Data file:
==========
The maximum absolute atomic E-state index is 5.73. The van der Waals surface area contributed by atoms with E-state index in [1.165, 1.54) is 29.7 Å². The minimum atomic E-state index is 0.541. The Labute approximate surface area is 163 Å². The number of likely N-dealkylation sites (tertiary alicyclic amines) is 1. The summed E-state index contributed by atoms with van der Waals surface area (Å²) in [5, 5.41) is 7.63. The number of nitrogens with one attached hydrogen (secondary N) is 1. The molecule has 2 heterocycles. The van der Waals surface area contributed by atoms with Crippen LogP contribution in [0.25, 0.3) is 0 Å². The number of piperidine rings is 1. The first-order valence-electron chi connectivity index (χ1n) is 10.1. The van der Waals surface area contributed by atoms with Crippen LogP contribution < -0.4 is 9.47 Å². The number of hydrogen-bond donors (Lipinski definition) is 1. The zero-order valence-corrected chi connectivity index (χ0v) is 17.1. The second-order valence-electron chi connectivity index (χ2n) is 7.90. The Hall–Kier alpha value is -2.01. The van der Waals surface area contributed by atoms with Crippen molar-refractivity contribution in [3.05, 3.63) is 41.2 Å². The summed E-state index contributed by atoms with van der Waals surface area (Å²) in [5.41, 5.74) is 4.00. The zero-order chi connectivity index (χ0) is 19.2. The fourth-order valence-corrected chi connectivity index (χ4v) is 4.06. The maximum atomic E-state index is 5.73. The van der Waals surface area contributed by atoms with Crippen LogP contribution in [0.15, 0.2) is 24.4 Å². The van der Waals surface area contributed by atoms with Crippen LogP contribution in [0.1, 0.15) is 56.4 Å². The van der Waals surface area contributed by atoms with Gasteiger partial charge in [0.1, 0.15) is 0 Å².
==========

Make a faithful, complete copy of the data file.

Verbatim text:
The maximum absolute atomic E-state index is 5.73. The van der Waals surface area contributed by atoms with E-state index in [1.165, 1.54) is 29.7 Å². The minimum atomic E-state index is 0.541. The Labute approximate surface area is 163 Å². The number of likely N-dealkylation sites (tertiary alicyclic amines) is 1. The summed E-state index contributed by atoms with van der Waals surface area (Å²) in [5, 5.41) is 7.63. The number of nitrogens with one attached hydrogen (secondary N) is 1. The molecule has 2 heterocycles. The van der Waals surface area contributed by atoms with Crippen LogP contribution in [0.25, 0.3) is 0 Å². The number of piperidine rings is 1. The first-order valence-electron chi connectivity index (χ1n) is 10.1. The van der Waals surface area contributed by atoms with Crippen LogP contribution < -0.4 is 9.47 Å². The number of hydrogen-bond donors (Lipinski definition) is 1. The zero-order valence-corrected chi connectivity index (χ0v) is 17.1. The second-order valence-electron chi connectivity index (χ2n) is 7.90. The Hall–Kier alpha value is -2.01. The van der Waals surface area contributed by atoms with Crippen molar-refractivity contribution in [3.05, 3.63) is 41.2 Å². The summed E-state index contributed by atoms with van der Waals surface area (Å²) in [5.41, 5.74) is 4.00. The zero-order chi connectivity index (χ0) is 19.2. The fourth-order valence-corrected chi connectivity index (χ4v) is 4.06. The maximum atomic E-state index is 5.73. The van der Waals surface area contributed by atoms with Crippen LogP contribution in [0.15, 0.2) is 24.4 Å². The van der Waals surface area contributed by atoms with Crippen LogP contribution in [0.1, 0.15) is 56.4 Å². The van der Waals surface area contributed by atoms with Gasteiger partial charge in [0.1, 0.15) is 0 Å².